YOU ARE HERE: LAT HomeCollections

Lily Lee Chen : Her Roots--and Perhaps Her Political Goals--Lie Beyond Monterey Park

November 14, 1985|MARK ARAX | Times Staff Writer

Tradition had always dictated that the outgoing mayor of Monterey Park pass the ceremonial gavel without much fanfare, but then Lily Lee Chen has never been one to be bound by ritual.

Chen ended her historic 9 1/2-month tenure as mayor of Monterey Park on September 10, 1984, in a time-honored ceremony in the council chambers of City Hall. The first Chinese-American woman to serve as mayor of a U.S. city, Chen was to preside over the swearing-in and installation of David Almada as the new mayor.

But instead of giving brief opening remarks, Chen spoke for 15 minutes, recapitulating her accomplishments during the previous months and expressing her hopes that her agenda would continue under a new administration.

On a night set aside for Almada, fellow council members said, Chen ignored the tradition that reserved speechmaking for the incoming mayor and upstaged Almada. It was another example, they said, of Chen going her own independent way, no matter what convention might dictate.

"That was my evening," Almada said. "I don't think that speech should have been given that night. Lily should have kept with tradition. She has to take a look at things like that, to be cognizant of other people. She has to learn how to operate within the system."

"I felt a sense of obligation to let the people know what I was able to do for them and what I was looking forward to," Chen explained. "Critics can be so vicious. They can literally kill you. There's a saying in Chinese that when the pig gets fat and a person becomes well-known, they both should become concerned."

In nearly four years as a member of the Monterey Park City Council, Chen has taken a maverick's approach to public service that has drawn both numerous supporters and vocal detractors.

Her supporters acknowledge that the 49-year-old councilwoman might not always be a team player, but they insist that she is a selfless politician who rarely fails her constituents. During her term as mayor, they said, Chen took a leave of absence from her county job and worked full time to accomplish several objectives, including helping to close a local landfill and to secure long-sought funds for the expansion of an elementary school.

Democratic Party leaders call Chen a rising political star in a region and state where Asians are emerging as a new and potentially significant political force. Mindful of the promise of that vote, Chen has registered hundreds of Chinese voters in Monterey Park and assumed the role of spokeswoman for an ever-growing Asian population in the San Gabriel Valley.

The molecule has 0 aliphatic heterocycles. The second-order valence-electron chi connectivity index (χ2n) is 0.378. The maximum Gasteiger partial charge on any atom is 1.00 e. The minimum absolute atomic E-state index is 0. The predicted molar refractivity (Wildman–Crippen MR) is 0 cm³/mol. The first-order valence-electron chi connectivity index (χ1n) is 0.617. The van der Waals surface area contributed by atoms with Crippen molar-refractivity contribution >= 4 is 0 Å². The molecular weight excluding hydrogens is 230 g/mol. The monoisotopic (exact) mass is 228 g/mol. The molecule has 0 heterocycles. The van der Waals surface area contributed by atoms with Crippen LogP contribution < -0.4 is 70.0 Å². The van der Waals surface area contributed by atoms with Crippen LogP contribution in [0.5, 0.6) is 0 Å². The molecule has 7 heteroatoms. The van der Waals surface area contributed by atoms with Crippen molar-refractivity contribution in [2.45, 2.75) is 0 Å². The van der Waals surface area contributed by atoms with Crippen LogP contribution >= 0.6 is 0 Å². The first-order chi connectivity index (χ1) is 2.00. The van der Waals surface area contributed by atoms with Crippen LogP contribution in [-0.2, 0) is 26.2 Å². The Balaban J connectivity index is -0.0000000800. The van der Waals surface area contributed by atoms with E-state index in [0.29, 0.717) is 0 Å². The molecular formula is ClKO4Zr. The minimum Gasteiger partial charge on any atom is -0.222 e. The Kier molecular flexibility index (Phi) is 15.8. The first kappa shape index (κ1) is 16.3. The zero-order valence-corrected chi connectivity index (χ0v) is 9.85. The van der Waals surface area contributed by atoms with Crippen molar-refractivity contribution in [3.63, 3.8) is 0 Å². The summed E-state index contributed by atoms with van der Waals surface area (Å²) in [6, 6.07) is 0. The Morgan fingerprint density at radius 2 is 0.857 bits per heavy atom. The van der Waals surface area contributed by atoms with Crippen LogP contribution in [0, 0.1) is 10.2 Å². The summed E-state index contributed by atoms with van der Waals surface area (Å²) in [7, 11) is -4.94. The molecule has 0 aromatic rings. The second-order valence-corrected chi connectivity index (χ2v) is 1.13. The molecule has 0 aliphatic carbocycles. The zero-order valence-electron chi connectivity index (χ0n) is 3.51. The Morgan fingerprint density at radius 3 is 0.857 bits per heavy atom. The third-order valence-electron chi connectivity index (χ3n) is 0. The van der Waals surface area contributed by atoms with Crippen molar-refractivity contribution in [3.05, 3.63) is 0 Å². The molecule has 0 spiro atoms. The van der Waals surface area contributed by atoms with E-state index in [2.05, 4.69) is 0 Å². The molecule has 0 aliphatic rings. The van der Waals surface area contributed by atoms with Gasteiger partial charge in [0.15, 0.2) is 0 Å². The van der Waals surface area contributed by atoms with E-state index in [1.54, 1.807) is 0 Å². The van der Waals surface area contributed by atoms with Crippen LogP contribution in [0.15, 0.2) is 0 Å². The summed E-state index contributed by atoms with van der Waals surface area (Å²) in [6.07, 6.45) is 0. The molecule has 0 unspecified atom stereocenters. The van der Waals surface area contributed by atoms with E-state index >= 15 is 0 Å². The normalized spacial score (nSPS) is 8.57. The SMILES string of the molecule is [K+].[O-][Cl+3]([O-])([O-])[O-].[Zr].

Her critics complain that Chen, who sometimes refers to herself as a "historic first," is ambitious to a fault and has trouble accepting anything but center stage. They say she can be petty and vindictive, pointing to a recent campaign she is said to have organized in which several businesses pulled advertisements from a local Chinese-language newspaper critical of Chen.

What becomes clear when talking to Chen is that she is driven not so much by political ambition as she is by a desire for recognition and love from her father. Chen said her 85-year-old father, a retired educator and a member of the Taiwan legislature, has never quite gotten over the fact that his wife never bore him a son. Chen called it a terrible disappointment

to the family and said that she has spent her life trying to be a son to her father.

It is what prompted her to insert the family name Lee as a permanent part of her name the night she won election to the council three years ago.

"That was my way of telling my father that it was all right that he didn't have a son," said Chen, director of public affairs for the county's Department of Children's Services and a council member since 1982. "I had achieved something and the family name would carry on."

As Lily Lee Chen traipses from one political function to another, from a recent award dinner recognizing her longstanding commitment to the Boy Scouts of America to one to be held Sunday honoring her work fostering better relations between Asians and Jews, it is hard not to take notice of this woman with a penchant for bright red dresses and misplaced modifiers.

Reds and Greens

"I like bright colors, reds and jade greens," explained Chen, whose style of speech is characterized by the pauses and grammatical errors of someone speaking in their second language. "My consultant tells me I ought to look more subdued, that bright colors make me look too aggressive. I guess I'm not as conservative as I should be."

Some believe that the frenetic pace set by Chen, her appearance at countless political functions, the acceptance of honors both trivial and important and the registration by her supporters of hundreds of Chinese voters in the San Gabriel Valley all point to a run for higher office.

Los Angeles Times Articles